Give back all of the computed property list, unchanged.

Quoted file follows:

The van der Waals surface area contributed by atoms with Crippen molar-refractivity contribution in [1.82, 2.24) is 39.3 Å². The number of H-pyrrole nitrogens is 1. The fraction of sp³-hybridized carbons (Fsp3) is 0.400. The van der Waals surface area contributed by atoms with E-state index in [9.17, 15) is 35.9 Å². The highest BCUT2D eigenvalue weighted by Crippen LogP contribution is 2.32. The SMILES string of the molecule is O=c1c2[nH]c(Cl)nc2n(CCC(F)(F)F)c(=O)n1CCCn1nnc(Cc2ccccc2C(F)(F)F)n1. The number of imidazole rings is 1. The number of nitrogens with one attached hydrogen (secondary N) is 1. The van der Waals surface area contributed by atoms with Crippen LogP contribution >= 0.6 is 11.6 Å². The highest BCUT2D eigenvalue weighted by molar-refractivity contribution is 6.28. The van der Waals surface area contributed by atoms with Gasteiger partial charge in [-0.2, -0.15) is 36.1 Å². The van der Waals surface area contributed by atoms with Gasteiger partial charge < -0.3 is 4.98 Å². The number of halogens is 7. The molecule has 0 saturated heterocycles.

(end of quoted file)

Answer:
The van der Waals surface area contributed by atoms with Crippen molar-refractivity contribution in [1.82, 2.24) is 39.3 Å². The number of H-pyrrole nitrogens is 1. The fraction of sp³-hybridized carbons (Fsp3) is 0.400. The van der Waals surface area contributed by atoms with E-state index in [9.17, 15) is 35.9 Å². The highest BCUT2D eigenvalue weighted by Crippen LogP contribution is 2.32. The SMILES string of the molecule is O=c1c2[nH]c(Cl)nc2n(CCC(F)(F)F)c(=O)n1CCCn1nnc(Cc2ccccc2C(F)(F)F)n1. The number of imidazole rings is 1. The number of nitrogens with one attached hydrogen (secondary N) is 1. The van der Waals surface area contributed by atoms with Crippen LogP contribution >= 0.6 is 11.6 Å². The highest BCUT2D eigenvalue weighted by molar-refractivity contribution is 6.28. The van der Waals surface area contributed by atoms with Gasteiger partial charge in [-0.2, -0.15) is 36.1 Å². The van der Waals surface area contributed by atoms with Gasteiger partial charge < -0.3 is 4.98 Å². The number of halogens is 7. The molecule has 0 saturated heterocycles.